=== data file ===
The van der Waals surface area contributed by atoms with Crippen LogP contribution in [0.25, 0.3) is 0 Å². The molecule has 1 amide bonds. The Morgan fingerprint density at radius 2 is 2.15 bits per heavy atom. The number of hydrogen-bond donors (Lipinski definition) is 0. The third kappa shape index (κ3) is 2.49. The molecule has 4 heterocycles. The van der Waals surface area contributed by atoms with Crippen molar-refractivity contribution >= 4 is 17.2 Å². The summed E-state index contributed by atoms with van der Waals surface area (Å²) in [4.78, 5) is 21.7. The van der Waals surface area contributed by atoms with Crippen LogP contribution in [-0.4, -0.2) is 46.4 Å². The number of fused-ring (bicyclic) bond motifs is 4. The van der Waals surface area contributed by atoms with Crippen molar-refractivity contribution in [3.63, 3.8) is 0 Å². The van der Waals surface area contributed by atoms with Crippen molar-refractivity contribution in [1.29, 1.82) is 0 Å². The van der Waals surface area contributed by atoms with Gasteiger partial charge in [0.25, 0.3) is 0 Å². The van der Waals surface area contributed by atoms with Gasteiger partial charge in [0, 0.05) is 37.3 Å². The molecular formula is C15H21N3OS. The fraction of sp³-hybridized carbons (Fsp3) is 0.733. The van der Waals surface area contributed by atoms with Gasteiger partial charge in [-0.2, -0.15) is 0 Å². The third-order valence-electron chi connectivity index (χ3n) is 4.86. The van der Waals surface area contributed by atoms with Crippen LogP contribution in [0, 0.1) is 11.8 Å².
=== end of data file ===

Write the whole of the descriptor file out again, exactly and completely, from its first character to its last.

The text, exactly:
The van der Waals surface area contributed by atoms with Crippen LogP contribution in [0.25, 0.3) is 0 Å². The molecule has 1 amide bonds. The Morgan fingerprint density at radius 2 is 2.15 bits per heavy atom. The number of hydrogen-bond donors (Lipinski definition) is 0. The third kappa shape index (κ3) is 2.49. The molecule has 4 heterocycles. The van der Waals surface area contributed by atoms with Crippen molar-refractivity contribution >= 4 is 17.2 Å². The summed E-state index contributed by atoms with van der Waals surface area (Å²) in [4.78, 5) is 21.7. The van der Waals surface area contributed by atoms with Crippen LogP contribution in [-0.4, -0.2) is 46.4 Å². The number of fused-ring (bicyclic) bond motifs is 4. The van der Waals surface area contributed by atoms with Crippen molar-refractivity contribution in [3.63, 3.8) is 0 Å². The van der Waals surface area contributed by atoms with Crippen molar-refractivity contribution in [1.29, 1.82) is 0 Å². The van der Waals surface area contributed by atoms with Gasteiger partial charge in [0.25, 0.3) is 0 Å². The van der Waals surface area contributed by atoms with Gasteiger partial charge in [0, 0.05) is 37.3 Å². The molecular formula is C15H21N3OS. The fraction of sp³-hybridized carbons (Fsp3) is 0.733. The van der Waals surface area contributed by atoms with Gasteiger partial charge in [-0.2, -0.15) is 0 Å². The third-order valence-electron chi connectivity index (χ3n) is 4.86. The van der Waals surface area contributed by atoms with Crippen LogP contribution in [0, 0.1) is 11.8 Å².